An auroch

An auroch

Further on were rooms and rooms of artifacts from early hunters, then farmers and traders, giant horns, helmets, swords and coffins. There were even plaits of hair, left in bogs for 2000 years, almost all a uniform auburn. There was a text describing how the sacrifice of hair was at the same time easy and difficult, as it is so commonly found but takes so long to grow. It made me wonder about what happened that caused those people to cut their hair and throw it away into a muddy bog, thinking it would never be seen again.

Ancient sacrificed braids

Ancient sacrificed braids

There were cauldrons made by the Etruscans, Roman coins and glasses and a long ship. One of the most wonderful things was the Gundestrup cauldron.

A face on the cauldron

A face on the cauldron

Aside from it’s size and the brightness of the silver, the artistry on it was amazing, and there were many figures I recognised, especially one antlered fellow with crossed legs holding a snake and a torque.

A familiar antlered man

A familiar antlered man

There were also a few rooms with Roman, Greek and Etruscan artifacts, including the painted faces of Alexandrian mummies, a flying penis statue and interesting comparisons between Greek myths and Disney.

The Romans did like penis figurines

The Romans did like penis figurines

I then wandered through the renaissance exhibition, past ancient microscopes and carved ivory sculptures, ball rooms and a series of exhibits about cultures around the world. Eventually I found myself in the main hall again, and left for the next part of the day’s adventure; the Ny Carlsberg Glyptotek.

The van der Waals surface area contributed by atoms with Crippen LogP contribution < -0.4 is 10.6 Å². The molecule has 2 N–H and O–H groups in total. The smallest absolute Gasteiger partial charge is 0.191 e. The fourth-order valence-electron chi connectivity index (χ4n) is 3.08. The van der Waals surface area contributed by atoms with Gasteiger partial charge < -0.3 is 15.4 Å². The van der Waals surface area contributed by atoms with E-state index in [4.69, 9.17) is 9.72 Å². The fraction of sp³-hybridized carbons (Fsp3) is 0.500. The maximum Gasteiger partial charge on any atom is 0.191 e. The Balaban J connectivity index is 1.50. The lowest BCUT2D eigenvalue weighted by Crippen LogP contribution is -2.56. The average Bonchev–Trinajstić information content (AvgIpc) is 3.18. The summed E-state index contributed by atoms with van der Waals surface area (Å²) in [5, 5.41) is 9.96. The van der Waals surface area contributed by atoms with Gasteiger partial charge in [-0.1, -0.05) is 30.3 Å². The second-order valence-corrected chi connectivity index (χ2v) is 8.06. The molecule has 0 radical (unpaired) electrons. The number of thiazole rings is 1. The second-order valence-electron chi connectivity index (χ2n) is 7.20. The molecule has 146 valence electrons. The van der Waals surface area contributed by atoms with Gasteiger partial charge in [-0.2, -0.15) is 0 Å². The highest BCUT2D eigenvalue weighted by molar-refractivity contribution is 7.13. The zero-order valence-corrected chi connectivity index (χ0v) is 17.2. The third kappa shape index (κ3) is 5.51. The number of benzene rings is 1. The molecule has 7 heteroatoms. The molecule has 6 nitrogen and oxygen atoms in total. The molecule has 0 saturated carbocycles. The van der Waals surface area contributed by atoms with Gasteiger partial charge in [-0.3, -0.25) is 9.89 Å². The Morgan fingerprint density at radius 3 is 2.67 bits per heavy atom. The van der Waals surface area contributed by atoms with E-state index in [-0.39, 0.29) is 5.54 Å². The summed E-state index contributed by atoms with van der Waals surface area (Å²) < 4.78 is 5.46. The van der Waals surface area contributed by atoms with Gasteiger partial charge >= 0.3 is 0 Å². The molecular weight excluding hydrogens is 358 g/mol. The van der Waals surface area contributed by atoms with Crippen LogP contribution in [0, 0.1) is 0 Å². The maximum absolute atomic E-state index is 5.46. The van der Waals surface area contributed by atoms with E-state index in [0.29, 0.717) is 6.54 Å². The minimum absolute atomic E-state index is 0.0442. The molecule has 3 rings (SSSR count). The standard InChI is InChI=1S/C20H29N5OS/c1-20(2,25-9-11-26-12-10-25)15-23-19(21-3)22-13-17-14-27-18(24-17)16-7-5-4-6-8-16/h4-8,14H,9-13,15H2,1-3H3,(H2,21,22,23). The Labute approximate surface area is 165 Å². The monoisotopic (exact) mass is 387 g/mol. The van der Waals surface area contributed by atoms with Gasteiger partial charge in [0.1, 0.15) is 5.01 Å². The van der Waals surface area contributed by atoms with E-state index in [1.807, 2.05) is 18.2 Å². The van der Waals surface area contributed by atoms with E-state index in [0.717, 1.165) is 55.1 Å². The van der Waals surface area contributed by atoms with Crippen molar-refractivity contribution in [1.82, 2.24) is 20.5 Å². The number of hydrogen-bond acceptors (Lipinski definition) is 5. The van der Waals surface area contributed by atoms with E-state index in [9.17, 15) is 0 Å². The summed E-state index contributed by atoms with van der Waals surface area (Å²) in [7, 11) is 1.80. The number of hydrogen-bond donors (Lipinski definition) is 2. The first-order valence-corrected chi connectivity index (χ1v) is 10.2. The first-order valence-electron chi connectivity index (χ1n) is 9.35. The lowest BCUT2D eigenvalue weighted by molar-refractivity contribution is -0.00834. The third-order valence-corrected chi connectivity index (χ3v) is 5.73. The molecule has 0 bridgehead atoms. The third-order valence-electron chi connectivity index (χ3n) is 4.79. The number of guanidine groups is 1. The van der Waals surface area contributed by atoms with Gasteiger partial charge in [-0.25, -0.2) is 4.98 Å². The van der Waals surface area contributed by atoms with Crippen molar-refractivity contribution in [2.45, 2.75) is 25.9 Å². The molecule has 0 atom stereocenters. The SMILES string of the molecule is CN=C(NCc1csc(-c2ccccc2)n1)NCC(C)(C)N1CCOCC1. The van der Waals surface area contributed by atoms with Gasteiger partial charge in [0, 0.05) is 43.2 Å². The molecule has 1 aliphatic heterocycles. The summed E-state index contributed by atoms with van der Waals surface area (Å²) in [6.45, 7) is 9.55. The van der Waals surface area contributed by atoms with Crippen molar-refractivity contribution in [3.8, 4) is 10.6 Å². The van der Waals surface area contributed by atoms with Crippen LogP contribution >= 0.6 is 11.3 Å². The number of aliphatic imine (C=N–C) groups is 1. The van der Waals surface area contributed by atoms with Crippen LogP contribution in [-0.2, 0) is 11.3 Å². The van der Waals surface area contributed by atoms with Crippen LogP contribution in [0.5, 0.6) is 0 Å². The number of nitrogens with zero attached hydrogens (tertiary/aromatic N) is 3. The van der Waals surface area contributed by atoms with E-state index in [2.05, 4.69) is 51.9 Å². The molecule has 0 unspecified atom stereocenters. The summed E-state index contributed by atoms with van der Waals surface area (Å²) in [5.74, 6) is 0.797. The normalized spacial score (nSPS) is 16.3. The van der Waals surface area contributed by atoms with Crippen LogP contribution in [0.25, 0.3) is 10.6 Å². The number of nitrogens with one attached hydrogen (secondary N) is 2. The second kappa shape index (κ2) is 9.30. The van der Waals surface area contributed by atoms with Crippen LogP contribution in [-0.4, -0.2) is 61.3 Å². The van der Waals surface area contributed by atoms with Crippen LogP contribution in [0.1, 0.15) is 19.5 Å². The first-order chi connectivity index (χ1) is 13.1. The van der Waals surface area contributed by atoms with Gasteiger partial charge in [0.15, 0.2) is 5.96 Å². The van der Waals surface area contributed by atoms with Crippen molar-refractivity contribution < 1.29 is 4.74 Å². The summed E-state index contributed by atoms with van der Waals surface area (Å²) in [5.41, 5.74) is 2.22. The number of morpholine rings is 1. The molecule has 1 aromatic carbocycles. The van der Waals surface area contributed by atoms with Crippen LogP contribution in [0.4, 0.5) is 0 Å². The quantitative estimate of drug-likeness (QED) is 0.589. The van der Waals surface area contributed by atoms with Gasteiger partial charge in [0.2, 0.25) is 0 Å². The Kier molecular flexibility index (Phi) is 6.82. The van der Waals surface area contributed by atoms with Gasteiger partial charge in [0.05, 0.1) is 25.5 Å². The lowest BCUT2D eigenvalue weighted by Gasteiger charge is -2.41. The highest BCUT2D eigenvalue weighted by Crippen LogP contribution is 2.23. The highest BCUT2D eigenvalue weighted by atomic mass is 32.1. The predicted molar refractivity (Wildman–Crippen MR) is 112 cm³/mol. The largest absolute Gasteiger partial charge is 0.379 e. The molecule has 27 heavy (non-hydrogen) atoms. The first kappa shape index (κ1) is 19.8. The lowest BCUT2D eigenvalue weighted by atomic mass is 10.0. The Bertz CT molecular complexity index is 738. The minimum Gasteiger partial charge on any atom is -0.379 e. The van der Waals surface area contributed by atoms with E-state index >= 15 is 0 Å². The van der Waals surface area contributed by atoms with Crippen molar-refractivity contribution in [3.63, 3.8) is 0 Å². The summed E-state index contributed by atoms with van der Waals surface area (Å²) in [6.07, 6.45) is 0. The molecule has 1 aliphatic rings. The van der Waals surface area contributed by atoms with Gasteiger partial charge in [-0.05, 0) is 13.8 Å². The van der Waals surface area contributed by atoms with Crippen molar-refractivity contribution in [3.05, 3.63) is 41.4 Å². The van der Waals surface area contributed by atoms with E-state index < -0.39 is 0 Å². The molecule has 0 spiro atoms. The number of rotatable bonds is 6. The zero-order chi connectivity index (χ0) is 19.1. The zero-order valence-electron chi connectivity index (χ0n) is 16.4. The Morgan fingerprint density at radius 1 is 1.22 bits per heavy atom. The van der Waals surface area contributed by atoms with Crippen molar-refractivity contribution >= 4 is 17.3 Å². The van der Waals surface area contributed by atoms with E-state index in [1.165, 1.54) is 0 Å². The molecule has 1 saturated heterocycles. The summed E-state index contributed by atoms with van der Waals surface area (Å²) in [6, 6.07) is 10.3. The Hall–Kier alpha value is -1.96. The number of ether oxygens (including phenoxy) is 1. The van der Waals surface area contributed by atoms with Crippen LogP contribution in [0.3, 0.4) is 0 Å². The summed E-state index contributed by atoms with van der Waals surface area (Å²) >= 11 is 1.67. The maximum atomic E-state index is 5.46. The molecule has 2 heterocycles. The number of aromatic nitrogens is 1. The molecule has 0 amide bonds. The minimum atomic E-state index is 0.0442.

Renaissance room

Renaissance room

I didn’t really know what to expect when I went to the Glyptotek, which was probably just as well. After depositing my bag and jacket in a locker in the basement, which resembled a cheerful crypt, I followed a set of stairs into a room full of Impressionist sculptures of horses, people and unknown figures. Scattered among them were people sketching, drawing impressions from the art that I couldn’t see.

A goddess in the garden

A goddess in the garden

I then went into the main hall, in which a garden of palms, fountains, jungle flowers and statues sit under a huge glass dome. There was no other place like it in Copenhagen, or anywhere else I have seen. From there I found the ancient Roman galleries, full of unknown faces in marble, painted jars and countless other artifacts.

An unknown man

An unknown man

I also found a theatre that had been designed as a Greek temple, with columns statues of gods and ancient celebrities sheltering a colonnade. Yet again, I had never seen anything like it.

The theatre

The theatre

On other floors I found more modern styled art, paintings by Picasso, Van Gogh and Gaugin and enumerable others that I’d never heard of.

Sadly by this point I was approaching the artistic overload point, and so headed out into the snow and slush .

That evening I met up with my mum, who was full of stories about the castle tour, and after a wander and dinner, we slept. The next few days would be not quite as full of history, but instead ideas about the future, and we would need all of the  energy we could gather just to keep up.